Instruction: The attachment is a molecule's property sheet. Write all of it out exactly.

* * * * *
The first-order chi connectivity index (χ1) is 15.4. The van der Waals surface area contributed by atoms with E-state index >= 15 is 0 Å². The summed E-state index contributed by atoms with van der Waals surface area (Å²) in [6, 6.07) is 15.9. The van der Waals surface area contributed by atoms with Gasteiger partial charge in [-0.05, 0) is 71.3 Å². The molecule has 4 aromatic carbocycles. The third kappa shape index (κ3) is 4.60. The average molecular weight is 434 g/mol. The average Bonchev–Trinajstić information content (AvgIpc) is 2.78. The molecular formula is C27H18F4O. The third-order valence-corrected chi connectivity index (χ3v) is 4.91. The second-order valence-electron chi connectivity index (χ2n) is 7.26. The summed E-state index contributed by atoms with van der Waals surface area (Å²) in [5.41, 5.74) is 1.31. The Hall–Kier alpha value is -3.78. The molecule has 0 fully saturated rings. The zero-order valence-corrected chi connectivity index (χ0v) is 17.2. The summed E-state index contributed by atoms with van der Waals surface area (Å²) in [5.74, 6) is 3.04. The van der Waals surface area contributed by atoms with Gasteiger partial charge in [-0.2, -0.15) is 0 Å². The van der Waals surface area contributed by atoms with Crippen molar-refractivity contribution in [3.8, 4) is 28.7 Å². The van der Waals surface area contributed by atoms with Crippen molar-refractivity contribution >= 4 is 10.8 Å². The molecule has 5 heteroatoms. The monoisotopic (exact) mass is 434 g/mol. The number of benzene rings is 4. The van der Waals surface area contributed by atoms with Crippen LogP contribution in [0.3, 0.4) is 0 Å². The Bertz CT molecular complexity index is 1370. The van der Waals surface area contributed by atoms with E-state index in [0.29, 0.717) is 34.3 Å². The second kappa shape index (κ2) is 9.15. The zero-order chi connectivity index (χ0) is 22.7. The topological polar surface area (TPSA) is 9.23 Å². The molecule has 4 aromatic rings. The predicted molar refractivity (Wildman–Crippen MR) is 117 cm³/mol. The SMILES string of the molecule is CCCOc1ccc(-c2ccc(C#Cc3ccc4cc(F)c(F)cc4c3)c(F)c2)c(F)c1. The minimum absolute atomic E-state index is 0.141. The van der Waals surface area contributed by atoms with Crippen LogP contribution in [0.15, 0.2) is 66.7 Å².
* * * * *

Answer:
The first-order chi connectivity index (χ1) is 15.4. The van der Waals surface area contributed by atoms with E-state index >= 15 is 0 Å². The summed E-state index contributed by atoms with van der Waals surface area (Å²) in [6, 6.07) is 15.9. The van der Waals surface area contributed by atoms with Gasteiger partial charge in [-0.05, 0) is 71.3 Å². The molecule has 4 aromatic carbocycles. The third kappa shape index (κ3) is 4.60. The average molecular weight is 434 g/mol. The average Bonchev–Trinajstić information content (AvgIpc) is 2.78. The molecular formula is C27H18F4O. The third-order valence-corrected chi connectivity index (χ3v) is 4.91. The second-order valence-electron chi connectivity index (χ2n) is 7.26. The summed E-state index contributed by atoms with van der Waals surface area (Å²) in [5.41, 5.74) is 1.31. The Hall–Kier alpha value is -3.78. The molecule has 0 fully saturated rings. The zero-order valence-corrected chi connectivity index (χ0v) is 17.2. The summed E-state index contributed by atoms with van der Waals surface area (Å²) in [5.74, 6) is 3.04. The van der Waals surface area contributed by atoms with Gasteiger partial charge in [-0.2, -0.15) is 0 Å². The van der Waals surface area contributed by atoms with Crippen molar-refractivity contribution in [3.8, 4) is 28.7 Å². The van der Waals surface area contributed by atoms with Crippen molar-refractivity contribution >= 4 is 10.8 Å². The molecule has 5 heteroatoms. The monoisotopic (exact) mass is 434 g/mol. The number of benzene rings is 4. The van der Waals surface area contributed by atoms with Crippen LogP contribution in [0.3, 0.4) is 0 Å². The Bertz CT molecular complexity index is 1370. The van der Waals surface area contributed by atoms with E-state index in [0.29, 0.717) is 34.3 Å². The second kappa shape index (κ2) is 9.15. The zero-order chi connectivity index (χ0) is 22.7. The topological polar surface area (TPSA) is 9.23 Å². The molecule has 4 aromatic rings. The predicted molar refractivity (Wildman–Crippen MR) is 117 cm³/mol. The SMILES string of the molecule is CCCOc1ccc(-c2ccc(C#Cc3ccc4cc(F)c(F)cc4c3)c(F)c2)c(F)c1. The minimum absolute atomic E-state index is 0.141. The van der Waals surface area contributed by atoms with Crippen LogP contribution in [0.15, 0.2) is 66.7 Å².